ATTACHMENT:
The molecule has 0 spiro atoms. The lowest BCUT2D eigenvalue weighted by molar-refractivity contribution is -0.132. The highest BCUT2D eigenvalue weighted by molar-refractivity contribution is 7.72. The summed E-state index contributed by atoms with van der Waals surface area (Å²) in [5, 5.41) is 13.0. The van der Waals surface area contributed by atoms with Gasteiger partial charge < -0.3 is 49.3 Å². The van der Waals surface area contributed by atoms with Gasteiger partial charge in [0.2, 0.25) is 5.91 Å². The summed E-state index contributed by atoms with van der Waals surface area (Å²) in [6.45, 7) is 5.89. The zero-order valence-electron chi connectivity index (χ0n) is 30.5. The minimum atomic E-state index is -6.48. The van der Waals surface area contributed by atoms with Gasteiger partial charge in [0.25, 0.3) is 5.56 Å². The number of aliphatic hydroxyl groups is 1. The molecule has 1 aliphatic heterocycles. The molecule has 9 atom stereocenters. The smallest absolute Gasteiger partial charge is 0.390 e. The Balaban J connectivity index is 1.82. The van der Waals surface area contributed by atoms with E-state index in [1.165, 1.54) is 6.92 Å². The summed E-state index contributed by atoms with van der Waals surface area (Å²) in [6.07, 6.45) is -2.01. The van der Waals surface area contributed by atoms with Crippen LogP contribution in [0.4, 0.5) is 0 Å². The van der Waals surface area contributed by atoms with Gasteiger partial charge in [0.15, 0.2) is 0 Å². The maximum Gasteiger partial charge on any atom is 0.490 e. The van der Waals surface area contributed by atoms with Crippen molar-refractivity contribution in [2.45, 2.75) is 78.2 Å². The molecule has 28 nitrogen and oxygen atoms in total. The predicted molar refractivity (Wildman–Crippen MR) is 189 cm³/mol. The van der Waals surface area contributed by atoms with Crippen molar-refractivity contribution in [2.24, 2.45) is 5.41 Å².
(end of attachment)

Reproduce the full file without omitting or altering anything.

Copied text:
The molecule has 0 spiro atoms. The lowest BCUT2D eigenvalue weighted by molar-refractivity contribution is -0.132. The highest BCUT2D eigenvalue weighted by molar-refractivity contribution is 7.72. The summed E-state index contributed by atoms with van der Waals surface area (Å²) in [5, 5.41) is 13.0. The van der Waals surface area contributed by atoms with Gasteiger partial charge < -0.3 is 49.3 Å². The van der Waals surface area contributed by atoms with Gasteiger partial charge in [0.2, 0.25) is 5.91 Å². The summed E-state index contributed by atoms with van der Waals surface area (Å²) in [6.45, 7) is 5.89. The zero-order valence-electron chi connectivity index (χ0n) is 30.5. The minimum atomic E-state index is -6.48. The van der Waals surface area contributed by atoms with Gasteiger partial charge in [0.25, 0.3) is 5.56 Å². The number of aliphatic hydroxyl groups is 1. The molecule has 1 aliphatic heterocycles. The molecule has 9 atom stereocenters. The smallest absolute Gasteiger partial charge is 0.390 e. The Balaban J connectivity index is 1.82. The van der Waals surface area contributed by atoms with E-state index in [1.165, 1.54) is 6.92 Å². The summed E-state index contributed by atoms with van der Waals surface area (Å²) in [6.07, 6.45) is -2.01. The van der Waals surface area contributed by atoms with Crippen LogP contribution in [0.4, 0.5) is 0 Å². The van der Waals surface area contributed by atoms with Gasteiger partial charge in [0.15, 0.2) is 0 Å². The maximum Gasteiger partial charge on any atom is 0.490 e. The van der Waals surface area contributed by atoms with Crippen molar-refractivity contribution in [2.45, 2.75) is 78.2 Å². The molecule has 28 nitrogen and oxygen atoms in total. The predicted molar refractivity (Wildman–Crippen MR) is 189 cm³/mol. The van der Waals surface area contributed by atoms with Crippen molar-refractivity contribution in [2.24, 2.45) is 5.41 Å².